Wings Magazine

Sex, money and helicopters: Ornge probe wraps for summer

Aug. 8, 2012, Toronto - The inner workings of Ontario’s provincial air ambulance service could be mistaken for a new television melodrama.

August 8, 2012  By Tanya Talaga Toronto Star

After listening to nearly 60 witnesses filling 600 pages of testimony on everything from sex and lavish travel to nepotism and a web of now bankrupt for-profit companies, high salaries and questionable contracts, the provincial committee investigating the ORNGE scandal is now recessed until the fall.

That means the report and list of recommendations on how to rescue and rebrand ORNGE isn’t anywhere near completion or release.

All committees of the Legislature are dissolved over the summer, explained New Democratic MPP France Gelinas. On Sept. 10, new bodies will be put together. But two by-elections this fall — one in Kitchener-Waterloo and the other in Vaughan — threatens to delay the entire process.

“By the time we get this back together, there is nothing to say the same people will be appointed to the same committee, so there is chance for a huge delay,” Gelinas said.


But all is not lost, said Liberal MPP Liz Sandals. A researcher is putting together an outline and table of contents of the “report we’ll eventually work on” and a summary of the testimony,” Sandals said.

Peeling back the layers at ORNGE has been a daunting task, one that was spearheaded by the Toronto Star in its ongoing investigation that produced 51 front page articles.

In the Legislature, Progressive Conservative MPP Frank Klees doggedly asked questions about ORNGE before it was on anyone’s radar.

Auditor General Jim McCarter weighed in, discovering provincial funding of ORNGE — now at $150 million annually — has also risen 20 per cent over the past few years while the number of patients transported has fallen by 6 per cent.

McCarter blamed the government for missing a number of signals that problems were brewing and for weak performance agreements that did not require detailed breakdowns of results from the complex web or ORNGE subsidiaries.

Ontario Integrity Commissioner Lynn Morrison told the hearing Thursday that Alfred Apps, former Fasken Martineau lawyer, should have registered as a lobbyist at Queen’s Park. His role in trying to set up meetings with government staffers was committee fodder for days.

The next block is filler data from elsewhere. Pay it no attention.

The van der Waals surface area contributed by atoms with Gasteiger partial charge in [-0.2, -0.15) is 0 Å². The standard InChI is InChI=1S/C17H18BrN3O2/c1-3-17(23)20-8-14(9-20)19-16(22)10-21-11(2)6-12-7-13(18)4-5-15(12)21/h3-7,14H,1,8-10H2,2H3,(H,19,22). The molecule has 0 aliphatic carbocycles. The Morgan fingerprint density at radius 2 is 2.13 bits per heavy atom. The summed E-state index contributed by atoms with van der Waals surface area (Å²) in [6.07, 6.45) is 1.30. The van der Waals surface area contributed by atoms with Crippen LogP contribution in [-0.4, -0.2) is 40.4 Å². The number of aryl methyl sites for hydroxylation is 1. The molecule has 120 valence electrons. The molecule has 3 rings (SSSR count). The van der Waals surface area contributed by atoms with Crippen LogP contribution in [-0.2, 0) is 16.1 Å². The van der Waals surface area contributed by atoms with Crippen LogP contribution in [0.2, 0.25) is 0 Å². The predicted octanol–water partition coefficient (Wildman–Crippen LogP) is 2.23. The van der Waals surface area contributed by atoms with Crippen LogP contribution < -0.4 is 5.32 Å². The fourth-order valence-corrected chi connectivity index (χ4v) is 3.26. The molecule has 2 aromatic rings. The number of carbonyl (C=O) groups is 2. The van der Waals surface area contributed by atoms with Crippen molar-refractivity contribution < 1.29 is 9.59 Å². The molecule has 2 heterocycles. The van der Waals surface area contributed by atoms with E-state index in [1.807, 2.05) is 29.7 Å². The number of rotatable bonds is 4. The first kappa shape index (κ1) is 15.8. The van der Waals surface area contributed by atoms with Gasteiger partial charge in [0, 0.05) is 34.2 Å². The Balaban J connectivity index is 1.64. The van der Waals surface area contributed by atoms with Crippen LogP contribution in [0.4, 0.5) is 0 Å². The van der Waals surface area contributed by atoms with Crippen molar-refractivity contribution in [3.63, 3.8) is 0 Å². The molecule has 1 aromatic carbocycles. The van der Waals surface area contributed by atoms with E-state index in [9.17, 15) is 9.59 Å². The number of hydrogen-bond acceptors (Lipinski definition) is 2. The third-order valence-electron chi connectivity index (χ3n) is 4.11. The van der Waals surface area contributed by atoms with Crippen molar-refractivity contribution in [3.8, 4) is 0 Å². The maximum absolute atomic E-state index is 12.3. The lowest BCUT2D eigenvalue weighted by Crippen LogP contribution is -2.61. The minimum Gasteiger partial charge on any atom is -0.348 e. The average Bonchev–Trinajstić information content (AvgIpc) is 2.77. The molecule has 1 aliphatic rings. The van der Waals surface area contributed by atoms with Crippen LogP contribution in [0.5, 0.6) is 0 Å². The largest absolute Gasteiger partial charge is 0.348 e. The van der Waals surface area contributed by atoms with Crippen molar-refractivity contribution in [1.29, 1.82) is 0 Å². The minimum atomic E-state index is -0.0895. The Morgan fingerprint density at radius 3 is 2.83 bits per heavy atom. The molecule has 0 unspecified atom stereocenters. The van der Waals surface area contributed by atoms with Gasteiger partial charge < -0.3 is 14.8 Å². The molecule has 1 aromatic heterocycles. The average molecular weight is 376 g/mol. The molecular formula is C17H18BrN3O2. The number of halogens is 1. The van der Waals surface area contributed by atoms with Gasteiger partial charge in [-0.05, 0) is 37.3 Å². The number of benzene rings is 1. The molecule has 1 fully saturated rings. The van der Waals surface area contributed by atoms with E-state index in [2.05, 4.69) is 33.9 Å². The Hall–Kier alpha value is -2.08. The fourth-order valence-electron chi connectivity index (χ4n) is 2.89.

Apps, former president of the Liberal Party of Canada, was Fasken’s key corporate adviser at ORNGE. Fasken billed 22,000 hours on the ORNGE file at a cost to taxpayers of nearly $10 million.

What has been discovered at ORNGE has stunned even the most cynical political observer.

Founder Dr. Chris Mazza was described as a “passionate visionary” but one with a quick temper and domineering attitude.

Health Minister Deb Matthews testified Mazza refused to meet with her, that he stonewalled the auditor as he tried to investigate, that he refused to disclose his salary and that he “manipulated patient transfer numbers” to her ministry.

It took the threats of two legislative warrants to finally bring Mazza before the opposition dominated probe. Doctors had said he was too fragile to testify.

When he did appear on July 18 he alternated between quiet whimpers, irritated defiance, and frequently blamed his memory loss on events due to the 2006 death of his son and an unidentified “sickness.”

Gelinas and the rest of the probe was “absolutely astounded” on Wednesday after listening to the latest round of revelations from ex-board chair Rainer Beltzner — a Porsche-race car driving chartered accountant who pocketed $200,000 in compensation.

He testified Wednesday that Mazza knew full well his compensation was at least $1.4 million last year — contrary to Mazza’s testimony that he didn’t have a hand in deciding his salary — and that the physician had a private company that had a contract with ORNGE.

When Beltzner found this out he also discovered, “Dr. Mazza was not, in fact, providing any of the services, nor were they required.” Further more, payments were demanded by Mazza and they were made without invoices, Beltzner testified.

Perhaps most surprising was Beltzner’s admission he knew ORNGE paid millions in unnecessary fees to Italian helicopter firm AgustaWestland, Klees said.

“He saw a document that confirmed it was not necessary for ORNGE to pay the additional $6.7 million for the upgrades to Agusta but it was paid, nevertheless,” Klees told the Star.

ORNGE bought 12 helicopters from AgustaWestland for $144 million in 2008 and shortly afterwards, ORNGE received a $4.7 million marketing services contract with another $2 million contract in the works, the Star has previously reported. The Ontario Provincial Police is investigating the deal.

Beltzner’s daughter, Carrie Anne Brunet worked on the marketing contract at ORNGE with Kelly Long. However Beltzner testified he didn’t know his daughter was working on the agreement.

Long, a former water-ski instructor and a York University graduate, was Mazza’s girlfriend. How she became employed at ORNGE and quickly rose through the ranks to become an associate vice-president occupied hours of committee time.

Throughout it all, McGuinty has defended Matthews. On Thursday while in Kitchener, the premier called on politicians from all parties to move forward legislation, “that gives the government additional oversight on these organizations.”

McGuinty also acknowledged McCarter was correct. “The auditor said we failed to provide the necessary oversight over ORNGE. I accept that. We have learned our lesson there.”


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